While some of the aspects of our general well-being are determined by our genetics, there is a lot you can do to live a long and healthy life. Here’s a short list of them:
- Have enough sleep. While the average adult requires just 7 to 9 hours of sleep a night to feel rested, younger age ranges typically require a lot more: babies (0-3 months): 14-17 hours per day; 4-11 months: 12-15 hours per day; babies: (1-2 years old) 11-14 hours / day; pre-school (3-5 years old): 10-13 hours / day; school age (6-13 years old): 9-11 hours / day; and adolescents (14-17 years old): 8-10 hours / day. An expectant mother may require additional sleep, particularly at an early stage of pregnancy.
- Exercise at moderate intensity for at least 30 minutes a day (short stroll, bike ride, jog, yoga, tai chi, etc.). Health board recommendations also prescribe resistance exercises for large muscle groups twice a week.
- Avoid the inclusion of fats, sugary beverages and refined foods. Eat more whole foods, fruit and vegetables. Not only will it help you achieve a healthy body weight, but you will also improve the make-up of your intestinal microbiota, which can strengthen your immune system.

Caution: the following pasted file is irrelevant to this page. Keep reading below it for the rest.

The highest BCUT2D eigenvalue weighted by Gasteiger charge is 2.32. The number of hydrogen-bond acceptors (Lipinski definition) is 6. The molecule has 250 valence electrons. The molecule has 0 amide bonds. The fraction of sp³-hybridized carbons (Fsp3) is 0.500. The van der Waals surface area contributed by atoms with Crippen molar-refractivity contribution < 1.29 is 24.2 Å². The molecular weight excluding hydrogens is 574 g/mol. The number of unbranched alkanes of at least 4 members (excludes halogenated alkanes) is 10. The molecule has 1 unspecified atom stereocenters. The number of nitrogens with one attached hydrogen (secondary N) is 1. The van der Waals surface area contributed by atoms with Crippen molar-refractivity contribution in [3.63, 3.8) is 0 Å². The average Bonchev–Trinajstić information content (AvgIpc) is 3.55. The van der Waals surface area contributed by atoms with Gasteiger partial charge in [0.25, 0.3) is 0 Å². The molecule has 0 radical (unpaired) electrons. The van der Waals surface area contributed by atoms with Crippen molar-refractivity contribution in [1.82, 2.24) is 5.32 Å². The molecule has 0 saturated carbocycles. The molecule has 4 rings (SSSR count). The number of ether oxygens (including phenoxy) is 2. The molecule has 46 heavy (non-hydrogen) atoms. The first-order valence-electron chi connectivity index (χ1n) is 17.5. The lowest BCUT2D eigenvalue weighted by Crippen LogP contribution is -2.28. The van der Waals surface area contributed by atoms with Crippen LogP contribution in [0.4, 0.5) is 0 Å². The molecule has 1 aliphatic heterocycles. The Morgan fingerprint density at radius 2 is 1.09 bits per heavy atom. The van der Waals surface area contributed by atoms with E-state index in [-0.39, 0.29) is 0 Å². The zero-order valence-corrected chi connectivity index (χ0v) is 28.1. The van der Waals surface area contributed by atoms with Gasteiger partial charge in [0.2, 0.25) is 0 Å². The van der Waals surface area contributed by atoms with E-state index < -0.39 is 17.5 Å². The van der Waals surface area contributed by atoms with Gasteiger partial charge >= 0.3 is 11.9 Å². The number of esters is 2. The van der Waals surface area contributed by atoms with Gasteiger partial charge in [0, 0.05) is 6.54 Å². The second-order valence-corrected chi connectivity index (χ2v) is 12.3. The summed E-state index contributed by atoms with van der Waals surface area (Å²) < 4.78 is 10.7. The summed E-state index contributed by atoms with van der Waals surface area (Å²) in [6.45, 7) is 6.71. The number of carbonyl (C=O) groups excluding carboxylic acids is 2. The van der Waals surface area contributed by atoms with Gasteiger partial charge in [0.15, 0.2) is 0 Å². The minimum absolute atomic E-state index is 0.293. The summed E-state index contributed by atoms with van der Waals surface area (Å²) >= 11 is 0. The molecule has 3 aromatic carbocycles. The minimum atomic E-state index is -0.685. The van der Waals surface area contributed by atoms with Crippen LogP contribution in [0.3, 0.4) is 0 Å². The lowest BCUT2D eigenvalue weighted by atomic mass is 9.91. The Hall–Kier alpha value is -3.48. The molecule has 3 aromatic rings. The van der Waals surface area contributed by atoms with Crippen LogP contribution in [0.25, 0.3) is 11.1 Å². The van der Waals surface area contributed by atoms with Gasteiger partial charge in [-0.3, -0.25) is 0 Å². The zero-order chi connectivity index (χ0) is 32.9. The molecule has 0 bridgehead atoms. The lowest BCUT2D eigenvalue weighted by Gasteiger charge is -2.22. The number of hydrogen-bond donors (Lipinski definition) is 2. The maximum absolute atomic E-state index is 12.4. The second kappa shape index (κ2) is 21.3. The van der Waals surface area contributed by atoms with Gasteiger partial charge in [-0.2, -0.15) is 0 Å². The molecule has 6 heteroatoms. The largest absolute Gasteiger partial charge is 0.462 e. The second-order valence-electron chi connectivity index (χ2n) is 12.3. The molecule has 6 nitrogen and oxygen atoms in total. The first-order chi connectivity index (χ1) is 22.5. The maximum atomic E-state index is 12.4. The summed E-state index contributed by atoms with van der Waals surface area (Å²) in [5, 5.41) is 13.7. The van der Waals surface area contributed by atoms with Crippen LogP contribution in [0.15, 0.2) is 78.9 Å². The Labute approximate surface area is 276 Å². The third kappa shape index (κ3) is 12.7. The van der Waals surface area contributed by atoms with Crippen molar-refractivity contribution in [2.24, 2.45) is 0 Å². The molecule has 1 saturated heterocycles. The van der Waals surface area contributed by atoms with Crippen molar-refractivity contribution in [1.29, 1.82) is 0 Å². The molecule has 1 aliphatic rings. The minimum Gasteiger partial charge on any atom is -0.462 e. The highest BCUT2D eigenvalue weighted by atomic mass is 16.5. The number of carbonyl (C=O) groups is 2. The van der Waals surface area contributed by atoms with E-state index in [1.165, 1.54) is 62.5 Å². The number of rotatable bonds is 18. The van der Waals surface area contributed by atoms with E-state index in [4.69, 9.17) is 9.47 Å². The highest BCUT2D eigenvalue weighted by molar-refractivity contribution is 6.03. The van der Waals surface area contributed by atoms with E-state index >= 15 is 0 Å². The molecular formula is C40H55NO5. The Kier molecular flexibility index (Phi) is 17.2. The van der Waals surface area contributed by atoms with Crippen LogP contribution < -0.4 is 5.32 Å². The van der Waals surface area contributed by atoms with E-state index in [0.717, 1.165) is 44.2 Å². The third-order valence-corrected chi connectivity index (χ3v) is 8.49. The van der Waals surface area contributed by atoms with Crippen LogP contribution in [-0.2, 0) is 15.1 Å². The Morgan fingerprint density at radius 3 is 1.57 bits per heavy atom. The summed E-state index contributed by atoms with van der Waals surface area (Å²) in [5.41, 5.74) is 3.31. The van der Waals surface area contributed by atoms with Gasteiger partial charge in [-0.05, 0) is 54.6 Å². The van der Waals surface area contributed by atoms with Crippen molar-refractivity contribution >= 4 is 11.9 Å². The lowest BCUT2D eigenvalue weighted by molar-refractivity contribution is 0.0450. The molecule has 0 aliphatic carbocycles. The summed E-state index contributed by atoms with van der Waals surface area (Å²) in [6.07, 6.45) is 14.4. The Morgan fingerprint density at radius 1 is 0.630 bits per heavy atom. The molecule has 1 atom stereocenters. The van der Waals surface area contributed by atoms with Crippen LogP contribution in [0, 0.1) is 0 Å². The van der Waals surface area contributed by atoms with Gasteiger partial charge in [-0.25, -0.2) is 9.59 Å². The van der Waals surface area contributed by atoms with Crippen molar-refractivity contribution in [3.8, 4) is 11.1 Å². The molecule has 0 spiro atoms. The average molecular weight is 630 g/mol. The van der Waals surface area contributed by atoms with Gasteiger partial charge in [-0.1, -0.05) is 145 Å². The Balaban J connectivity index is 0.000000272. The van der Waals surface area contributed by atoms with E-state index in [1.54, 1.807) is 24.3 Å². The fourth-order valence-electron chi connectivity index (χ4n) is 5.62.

- Consider supplementation when the diet is low in essential vitamins and minerals. For example, a 2017 study published in the journal Nutrients, indicated that vitamin C could improve the development of B-and T-cells linked to the body’s ability to control infections. In addition, the study showed that vitamin C deficiency is associated with compromised immunity resulting in higher susceptibility to infection.
- When (not if) tension strikes, take five long, deep breaths (in your nose and out of your mouth). We recommend mindful meditation or plan calming tasks for the day.
- Engage in social networks (senior centres, church and book clubs or play, music festivals and art galleries with a friend), usually in person but remotely (phone or video chat) if you are in a Covid-19 lockdown.
- Laughing decreases stress hormones, boosts white blood cells, and keeps you healthy.
- Use a hand sanitizer on a daily basis, don’t touch your eyes, nose, and mouth; cover your mouth with your arm while you sneeze, and stay home while you’re sick.
- Spend time in the sun or take a supplement of vitamin D. Studies suggest that persons with low vitamin D status could be at an elevated risk of upper respiratory infection and compromised immune response.
Of course, if you have musculoskeletal pain, such as neck or back pain, make an appointment with us here at Cram Osteopaths. Usually, the quicker you seek treatment, the easier you will be able to return to your everyday life without any discomfort.
Book online now at www.cramosteopaths.co.uk